- Sleep apnea.The failure to breathe properly while you sleep at night results in low blood oxygen levels and increased risk of abnormal heart rhythms.
- Congenital heart defects
- Valvular heart disease
- Alcohol use
- Tobacco use
- Certain medications.Some medications may lead to heart failure or heart problems. Medications that may increase the risk of heart problems include nonsteroidal anti-inflammatory drugs (NSAIDs); certain anesthesia medications; some anti-arrhythmic medications; certain medications used to treat high blood pressure, cancer, blood conditions, neurological conditions, psychiatric conditions, lung conditions, urological conditions, inflammatory conditions and infections; and other prescription and over-the-counter medications.
If you have heart failure, your outlook depends on the cause and the severity, your overall health, and other factors such as your age. Complications can include:
- Kidney damage or failure.Heart failure can reduce the blood flow to your kidneys, which can ultimately cause kidney failure if left untreated. Dialysis is often used to treat kidney damage from heart failure.
- Heart valve problems.The valves of your heart, which keep blood flowing in the proper direction through your heart, may not function properly if your heart is enlarged or if the pressure in your heart is very high due to heart failure.
- Heart rhythm problems. Arrhythmias) can be a potential complication of heart failure.
- Liver damage.Heart failure can lead to a collection of fluid that puts too much pressure on the liver. This fluid holdup can lead to scarring, which makes it more difficult for your liver to function properly.
Some people’s symptoms and heart function will improve with proper treatment. However, heart failure can be life-threatening. People with heart failure may have severe symptoms, and some may require heart transplantation or support with a ventricular assist device.
Preventing Heart Failure
The strategy to preventing heart failure is to reduce or eliminate your risk factors. Lifestyle changes you can make to help prevent heart failure include:
- Quit smoking
- Maintaining healthy weight
- Reducing and managing stress
- Controlling certain conditions, such as high blood pressure and diabetes
- Staying physically active
- Eating healthy foods
Your doctor will take a thorough medical history, review your symptoms and perform a physical examination, to diagnose your condition. Your doctor will also check for the presence of risk factors, such as high blood pressure, coronary artery disease or diabetes.
Your doctor will use a stethoscope to listen to your lungs for signs of congestion. The stethoscope also picks up abnormal heart sounds that may suggest heart failure. The doctor may examine the veins in your neck and check for fluid accumulation in your abdomen and legs.
After the physical exam, your doctor may also order some of these tests:
- Blood tests.A sample of your blood will be taken to examine it for signs of diseases that can affect the heart.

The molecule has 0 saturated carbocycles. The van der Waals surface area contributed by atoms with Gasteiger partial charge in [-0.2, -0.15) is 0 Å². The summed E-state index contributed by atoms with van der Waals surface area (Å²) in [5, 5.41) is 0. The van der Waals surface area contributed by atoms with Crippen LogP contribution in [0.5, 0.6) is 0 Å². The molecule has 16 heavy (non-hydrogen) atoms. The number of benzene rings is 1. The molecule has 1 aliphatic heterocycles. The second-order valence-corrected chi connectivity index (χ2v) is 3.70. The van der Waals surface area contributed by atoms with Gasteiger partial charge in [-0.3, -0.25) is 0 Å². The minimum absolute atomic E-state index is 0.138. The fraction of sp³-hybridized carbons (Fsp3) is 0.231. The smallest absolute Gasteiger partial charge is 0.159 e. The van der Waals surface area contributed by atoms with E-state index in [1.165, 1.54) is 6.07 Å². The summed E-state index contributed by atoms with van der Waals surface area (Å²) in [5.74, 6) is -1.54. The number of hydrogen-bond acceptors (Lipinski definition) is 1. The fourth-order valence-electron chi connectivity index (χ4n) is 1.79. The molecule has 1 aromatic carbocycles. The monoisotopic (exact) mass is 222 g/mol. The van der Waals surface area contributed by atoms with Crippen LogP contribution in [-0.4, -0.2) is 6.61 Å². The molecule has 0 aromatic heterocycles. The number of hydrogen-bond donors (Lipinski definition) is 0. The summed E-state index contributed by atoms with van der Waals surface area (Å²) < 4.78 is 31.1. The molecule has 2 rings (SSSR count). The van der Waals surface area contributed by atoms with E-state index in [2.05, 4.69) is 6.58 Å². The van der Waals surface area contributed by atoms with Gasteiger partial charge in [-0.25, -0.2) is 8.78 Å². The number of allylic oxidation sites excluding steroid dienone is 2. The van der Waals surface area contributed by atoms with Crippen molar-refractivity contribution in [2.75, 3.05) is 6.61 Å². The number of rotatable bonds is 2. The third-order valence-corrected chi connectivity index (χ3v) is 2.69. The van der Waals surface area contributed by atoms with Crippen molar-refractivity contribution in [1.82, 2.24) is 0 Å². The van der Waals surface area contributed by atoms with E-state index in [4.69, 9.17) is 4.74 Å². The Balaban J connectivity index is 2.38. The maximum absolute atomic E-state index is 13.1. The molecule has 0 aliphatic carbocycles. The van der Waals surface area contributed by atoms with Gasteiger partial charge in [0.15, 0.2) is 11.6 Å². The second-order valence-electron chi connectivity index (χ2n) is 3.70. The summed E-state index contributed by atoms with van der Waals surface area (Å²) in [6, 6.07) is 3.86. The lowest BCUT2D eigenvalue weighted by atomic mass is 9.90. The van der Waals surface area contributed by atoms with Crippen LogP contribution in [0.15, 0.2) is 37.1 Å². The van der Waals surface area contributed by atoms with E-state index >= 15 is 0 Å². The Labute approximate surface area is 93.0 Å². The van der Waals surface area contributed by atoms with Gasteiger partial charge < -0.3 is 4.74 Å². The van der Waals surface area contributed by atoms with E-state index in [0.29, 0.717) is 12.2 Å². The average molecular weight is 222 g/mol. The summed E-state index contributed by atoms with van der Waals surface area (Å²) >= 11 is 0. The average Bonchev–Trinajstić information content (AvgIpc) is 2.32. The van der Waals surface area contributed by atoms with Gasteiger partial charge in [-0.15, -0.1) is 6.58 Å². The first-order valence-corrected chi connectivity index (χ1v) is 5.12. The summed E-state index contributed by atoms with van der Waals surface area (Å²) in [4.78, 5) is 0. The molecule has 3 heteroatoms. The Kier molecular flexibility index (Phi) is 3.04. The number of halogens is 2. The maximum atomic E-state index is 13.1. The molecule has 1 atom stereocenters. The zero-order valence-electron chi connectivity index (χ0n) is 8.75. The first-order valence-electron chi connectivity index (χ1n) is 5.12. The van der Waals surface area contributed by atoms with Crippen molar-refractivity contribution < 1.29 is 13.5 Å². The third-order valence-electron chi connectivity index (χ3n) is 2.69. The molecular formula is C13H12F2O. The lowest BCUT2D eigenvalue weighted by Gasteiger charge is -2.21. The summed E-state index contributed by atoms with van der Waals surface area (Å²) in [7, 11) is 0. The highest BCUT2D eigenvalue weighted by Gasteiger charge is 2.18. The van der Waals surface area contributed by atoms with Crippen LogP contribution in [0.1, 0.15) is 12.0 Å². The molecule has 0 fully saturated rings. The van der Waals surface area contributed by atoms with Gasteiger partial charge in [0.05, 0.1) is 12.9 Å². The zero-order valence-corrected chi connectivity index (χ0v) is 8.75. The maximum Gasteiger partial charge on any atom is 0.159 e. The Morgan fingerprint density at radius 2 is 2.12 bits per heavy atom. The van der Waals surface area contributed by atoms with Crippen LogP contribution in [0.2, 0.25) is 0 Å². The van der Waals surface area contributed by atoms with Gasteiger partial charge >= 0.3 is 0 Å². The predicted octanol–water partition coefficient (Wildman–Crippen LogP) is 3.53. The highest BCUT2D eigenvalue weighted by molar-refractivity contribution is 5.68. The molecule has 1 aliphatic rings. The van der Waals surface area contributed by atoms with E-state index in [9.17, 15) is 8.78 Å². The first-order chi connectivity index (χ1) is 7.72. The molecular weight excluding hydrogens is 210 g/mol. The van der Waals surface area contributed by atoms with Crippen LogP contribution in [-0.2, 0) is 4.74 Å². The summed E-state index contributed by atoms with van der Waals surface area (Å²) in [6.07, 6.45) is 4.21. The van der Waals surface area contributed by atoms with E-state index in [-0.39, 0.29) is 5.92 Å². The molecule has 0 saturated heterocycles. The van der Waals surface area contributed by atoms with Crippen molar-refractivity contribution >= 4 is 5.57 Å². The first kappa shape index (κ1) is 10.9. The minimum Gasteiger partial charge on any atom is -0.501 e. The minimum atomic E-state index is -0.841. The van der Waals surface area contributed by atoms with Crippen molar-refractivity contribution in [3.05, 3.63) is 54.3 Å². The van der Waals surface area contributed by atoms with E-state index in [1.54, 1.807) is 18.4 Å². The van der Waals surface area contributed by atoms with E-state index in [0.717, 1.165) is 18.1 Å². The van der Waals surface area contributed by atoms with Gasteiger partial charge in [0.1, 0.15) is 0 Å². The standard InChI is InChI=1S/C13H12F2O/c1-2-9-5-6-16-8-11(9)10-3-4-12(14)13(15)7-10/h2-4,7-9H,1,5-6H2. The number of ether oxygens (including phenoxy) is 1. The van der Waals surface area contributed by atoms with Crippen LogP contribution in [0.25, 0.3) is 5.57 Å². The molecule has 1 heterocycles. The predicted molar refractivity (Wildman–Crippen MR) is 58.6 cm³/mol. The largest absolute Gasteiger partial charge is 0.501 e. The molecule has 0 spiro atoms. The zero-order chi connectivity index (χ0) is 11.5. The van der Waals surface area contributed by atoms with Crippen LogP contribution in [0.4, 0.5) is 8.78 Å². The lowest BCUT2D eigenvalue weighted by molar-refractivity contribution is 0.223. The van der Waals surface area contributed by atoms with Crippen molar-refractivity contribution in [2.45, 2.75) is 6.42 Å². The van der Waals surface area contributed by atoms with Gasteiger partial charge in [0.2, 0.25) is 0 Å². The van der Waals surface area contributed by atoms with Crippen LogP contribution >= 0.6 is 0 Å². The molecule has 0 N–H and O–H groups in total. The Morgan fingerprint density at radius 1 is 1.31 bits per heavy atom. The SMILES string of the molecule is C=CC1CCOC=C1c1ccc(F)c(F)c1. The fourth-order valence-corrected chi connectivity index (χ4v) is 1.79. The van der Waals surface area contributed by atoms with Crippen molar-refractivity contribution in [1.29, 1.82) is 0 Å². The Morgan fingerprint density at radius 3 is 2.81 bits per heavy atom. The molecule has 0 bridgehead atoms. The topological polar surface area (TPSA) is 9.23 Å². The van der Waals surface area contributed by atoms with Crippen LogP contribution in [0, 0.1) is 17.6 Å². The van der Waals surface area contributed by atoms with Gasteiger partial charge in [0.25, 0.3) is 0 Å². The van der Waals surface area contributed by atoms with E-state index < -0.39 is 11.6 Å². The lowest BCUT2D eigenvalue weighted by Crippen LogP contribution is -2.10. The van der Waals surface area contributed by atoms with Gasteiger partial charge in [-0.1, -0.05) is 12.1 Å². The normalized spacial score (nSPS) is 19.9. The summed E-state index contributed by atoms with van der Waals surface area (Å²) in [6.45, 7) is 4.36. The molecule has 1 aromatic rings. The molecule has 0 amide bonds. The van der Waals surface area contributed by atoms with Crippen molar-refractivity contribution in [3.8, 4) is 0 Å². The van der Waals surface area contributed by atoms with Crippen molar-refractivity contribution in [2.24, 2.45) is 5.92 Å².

- Chest X-ray.X-ray images help your doctor see the condition of your lungs and heart.
- Electrocardiogram (ECG).This test records the electrical activity of your heart through electrodes attached to your skin.
- An echocardiogram uses sound waves to produce a video image of your heart. This test can help doctors inspect the size and shape of your heart along with any abnormalities.
- Stress test.Stress tests measure the health of your heart by how it responds to exertion. You may be asked to walk on a treadmill while attached to an ECG machine, or you may receive a drug intravenously that stimulates your heart similar to exercise.
- Cardiac computerized tomography (CT) scan.This scan involves you lying on a table inside a doughnut-shaped machine. An X-ray tube inside the machine rotates around your body and collects images of your heart and chest.
- Magnetic resonance imaging (MRI).In a cardiac MRI, you lie on a table inside a long tube-like machine that produces a magnetic field, which aligns atomic particles in some of your cells. Radio waves are broadcast toward these aligned particles, producing signals that create images of your heart.
- Coronary angiogram.A thin, flexible tube (catheter) is inserted into a blood vessel at your groin or in your arm and guided through the aorta into your coronary arteries. A dye injected through the catheter makes the arteries supplying your heart visible on an X-ray, to help spot blockages.
- Myocardial biopsy.A small, flexible biopsy cord will be inserted into a vein in your neck or groin, and small pieces of the heart muscle are taken. This test may be performed to diagnose certain types of heart muscle diseases that cause heart failure.
Heart failure is a chronic disease needing lifetime management. However, with treatment, signs and symptoms of heart failure can improve, and the heart sometimes becomes stronger. Treatment may help you live longer and reduce your chance of sudden death.
Doctors sometimes can correct heart failure by treating the underlying cause. For example, repairing a heart valve or controlling a fast heart rhythm may reverse heart failure. But for most people, the treatment of heart failure involves a balance of the right medications and, in some cases, use of devices that help the heart beat and contract properly.
Doctors usually treat heart failure with a combination of medications. Depending on your symptoms, you might take one or more medications, including:
- Angiotensin-converting enzyme (ACE) inhibitors.These drugs help people with systolic heart failure live longer and feel better. ACE inhibitors are a type of vasodilator, a drug that widens blood vessels to lower blood pressure, improve blood flow and decrease the workload on the heart. Examples include enalapril (Vasotec), lisinopril (Zestril) and captopril (Capoten).
- Angiotensin II receptor blockers.These drugs, which include losartan (Cozaar) and valsartan (Diovan), have many of the same benefits as ACE inhibitors. They may be an alternative for people who can’t tolerate ACE inhibitors.
- Beta blockers.This class of drugs not only slows your heart rate and reduces blood pressure but also limits or reverses some of the damage to your heart if you have systolic heart failure. Examples include carvedilol (Coreg), metoprolol (Lopressor) and bisoprolol (Zebeta).